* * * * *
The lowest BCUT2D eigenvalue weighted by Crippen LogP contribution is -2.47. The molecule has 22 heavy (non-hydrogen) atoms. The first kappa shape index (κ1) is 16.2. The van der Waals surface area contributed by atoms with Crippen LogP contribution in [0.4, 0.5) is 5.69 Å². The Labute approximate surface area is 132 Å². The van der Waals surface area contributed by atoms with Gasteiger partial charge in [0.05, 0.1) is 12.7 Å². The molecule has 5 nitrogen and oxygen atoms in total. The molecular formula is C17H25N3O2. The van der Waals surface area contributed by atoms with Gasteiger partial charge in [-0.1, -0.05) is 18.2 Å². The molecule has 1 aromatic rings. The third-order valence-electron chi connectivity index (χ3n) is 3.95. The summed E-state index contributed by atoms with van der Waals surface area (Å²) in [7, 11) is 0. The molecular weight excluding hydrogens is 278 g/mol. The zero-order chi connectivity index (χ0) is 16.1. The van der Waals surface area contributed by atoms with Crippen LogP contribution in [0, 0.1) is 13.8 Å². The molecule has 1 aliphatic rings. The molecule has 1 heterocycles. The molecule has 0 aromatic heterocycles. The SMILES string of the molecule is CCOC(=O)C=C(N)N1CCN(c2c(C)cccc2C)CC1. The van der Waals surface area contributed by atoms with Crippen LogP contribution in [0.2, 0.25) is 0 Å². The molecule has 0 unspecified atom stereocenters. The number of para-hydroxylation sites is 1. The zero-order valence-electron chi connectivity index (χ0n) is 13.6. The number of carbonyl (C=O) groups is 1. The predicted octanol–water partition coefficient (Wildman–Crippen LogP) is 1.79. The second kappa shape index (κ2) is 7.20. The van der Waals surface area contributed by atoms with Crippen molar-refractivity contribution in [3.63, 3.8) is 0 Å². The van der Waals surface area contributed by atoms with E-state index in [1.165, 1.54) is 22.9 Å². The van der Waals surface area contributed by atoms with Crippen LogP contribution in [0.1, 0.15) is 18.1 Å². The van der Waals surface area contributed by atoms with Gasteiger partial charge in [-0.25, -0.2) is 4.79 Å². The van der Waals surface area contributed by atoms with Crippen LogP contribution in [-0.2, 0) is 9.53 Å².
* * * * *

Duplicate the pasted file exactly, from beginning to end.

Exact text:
The lowest BCUT2D eigenvalue weighted by Crippen LogP contribution is -2.47. The molecule has 22 heavy (non-hydrogen) atoms. The first kappa shape index (κ1) is 16.2. The van der Waals surface area contributed by atoms with Crippen LogP contribution in [0.4, 0.5) is 5.69 Å². The Labute approximate surface area is 132 Å². The van der Waals surface area contributed by atoms with Gasteiger partial charge in [0.05, 0.1) is 12.7 Å². The molecule has 5 nitrogen and oxygen atoms in total. The molecular formula is C17H25N3O2. The van der Waals surface area contributed by atoms with Gasteiger partial charge in [-0.1, -0.05) is 18.2 Å². The molecule has 1 aromatic rings. The third-order valence-electron chi connectivity index (χ3n) is 3.95. The summed E-state index contributed by atoms with van der Waals surface area (Å²) in [7, 11) is 0. The molecular weight excluding hydrogens is 278 g/mol. The zero-order chi connectivity index (χ0) is 16.1. The van der Waals surface area contributed by atoms with Crippen LogP contribution in [0, 0.1) is 13.8 Å². The molecule has 1 aliphatic rings. The molecule has 1 heterocycles. The molecule has 0 aromatic heterocycles. The SMILES string of the molecule is CCOC(=O)C=C(N)N1CCN(c2c(C)cccc2C)CC1. The van der Waals surface area contributed by atoms with Crippen LogP contribution in [0.2, 0.25) is 0 Å². The molecule has 0 unspecified atom stereocenters. The number of para-hydroxylation sites is 1. The zero-order valence-electron chi connectivity index (χ0n) is 13.6. The number of carbonyl (C=O) groups is 1. The predicted octanol–water partition coefficient (Wildman–Crippen LogP) is 1.79. The second kappa shape index (κ2) is 7.20. The van der Waals surface area contributed by atoms with Crippen molar-refractivity contribution in [3.63, 3.8) is 0 Å². The van der Waals surface area contributed by atoms with E-state index in [1.165, 1.54) is 22.9 Å². The van der Waals surface area contributed by atoms with Crippen LogP contribution in [0.1, 0.15) is 18.1 Å². The van der Waals surface area contributed by atoms with Gasteiger partial charge in [-0.25, -0.2) is 4.79 Å². The van der Waals surface area contributed by atoms with Crippen LogP contribution in [-0.2, 0) is 9.53 Å².